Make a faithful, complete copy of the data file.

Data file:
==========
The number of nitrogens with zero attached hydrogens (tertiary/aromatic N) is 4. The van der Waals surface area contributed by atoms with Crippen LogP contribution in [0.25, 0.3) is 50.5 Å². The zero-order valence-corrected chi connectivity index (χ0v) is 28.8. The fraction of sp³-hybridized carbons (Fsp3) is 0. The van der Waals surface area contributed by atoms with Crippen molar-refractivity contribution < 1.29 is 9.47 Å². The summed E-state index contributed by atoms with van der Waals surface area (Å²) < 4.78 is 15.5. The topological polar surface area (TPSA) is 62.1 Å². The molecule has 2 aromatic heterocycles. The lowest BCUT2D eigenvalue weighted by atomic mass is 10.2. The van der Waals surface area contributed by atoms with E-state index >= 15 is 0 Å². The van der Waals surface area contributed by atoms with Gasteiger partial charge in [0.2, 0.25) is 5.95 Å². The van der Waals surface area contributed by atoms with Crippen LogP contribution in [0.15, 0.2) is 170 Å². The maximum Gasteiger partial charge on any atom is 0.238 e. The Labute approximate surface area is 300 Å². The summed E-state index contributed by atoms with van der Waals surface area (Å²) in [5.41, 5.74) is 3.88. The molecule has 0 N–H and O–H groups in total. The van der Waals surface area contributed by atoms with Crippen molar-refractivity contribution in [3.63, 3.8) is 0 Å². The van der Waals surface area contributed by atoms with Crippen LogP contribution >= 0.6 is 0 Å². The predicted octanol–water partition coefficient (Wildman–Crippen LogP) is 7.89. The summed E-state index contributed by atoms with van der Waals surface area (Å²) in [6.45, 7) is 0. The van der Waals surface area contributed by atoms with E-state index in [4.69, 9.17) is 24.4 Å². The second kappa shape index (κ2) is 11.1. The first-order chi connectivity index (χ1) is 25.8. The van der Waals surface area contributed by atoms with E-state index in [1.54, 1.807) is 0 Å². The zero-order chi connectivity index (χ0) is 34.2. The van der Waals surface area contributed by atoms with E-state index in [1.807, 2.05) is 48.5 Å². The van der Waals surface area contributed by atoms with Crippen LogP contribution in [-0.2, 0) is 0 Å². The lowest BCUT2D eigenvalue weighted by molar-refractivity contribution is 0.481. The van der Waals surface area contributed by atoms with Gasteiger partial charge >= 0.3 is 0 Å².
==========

The number of nitrogens with zero attached hydrogens (tertiary/aromatic N) is 4. The van der Waals surface area contributed by atoms with Crippen LogP contribution in [0.25, 0.3) is 50.5 Å². The zero-order valence-corrected chi connectivity index (χ0v) is 28.8. The fraction of sp³-hybridized carbons (Fsp3) is 0. The van der Waals surface area contributed by atoms with Crippen molar-refractivity contribution < 1.29 is 9.47 Å². The summed E-state index contributed by atoms with van der Waals surface area (Å²) < 4.78 is 15.5. The topological polar surface area (TPSA) is 62.1 Å². The molecule has 2 aromatic heterocycles. The lowest BCUT2D eigenvalue weighted by atomic mass is 10.2. The van der Waals surface area contributed by atoms with E-state index >= 15 is 0 Å². The van der Waals surface area contributed by atoms with Gasteiger partial charge in [0.2, 0.25) is 5.95 Å². The van der Waals surface area contributed by atoms with Crippen LogP contribution in [0.15, 0.2) is 170 Å². The maximum Gasteiger partial charge on any atom is 0.238 e. The Labute approximate surface area is 300 Å². The summed E-state index contributed by atoms with van der Waals surface area (Å²) in [5.41, 5.74) is 3.88. The molecule has 0 N–H and O–H groups in total. The van der Waals surface area contributed by atoms with Crippen molar-refractivity contribution in [3.63, 3.8) is 0 Å². The van der Waals surface area contributed by atoms with Crippen LogP contribution >= 0.6 is 0 Å². The predicted octanol–water partition coefficient (Wildman–Crippen LogP) is 7.89. The summed E-state index contributed by atoms with van der Waals surface area (Å²) in [6.45, 7) is 0. The van der Waals surface area contributed by atoms with E-state index in [4.69, 9.17) is 24.4 Å². The second kappa shape index (κ2) is 11.1. The first-order chi connectivity index (χ1) is 25.8. The van der Waals surface area contributed by atoms with E-state index in [1.54, 1.807) is 0 Å². The zero-order chi connectivity index (χ0) is 34.2. The van der Waals surface area contributed by atoms with E-state index in [1.807, 2.05) is 48.5 Å². The van der Waals surface area contributed by atoms with Crippen LogP contribution in [-0.2, 0) is 0 Å². The lowest BCUT2D eigenvalue weighted by molar-refractivity contribution is 0.481. The van der Waals surface area contributed by atoms with Gasteiger partial charge >= 0.3 is 0 Å².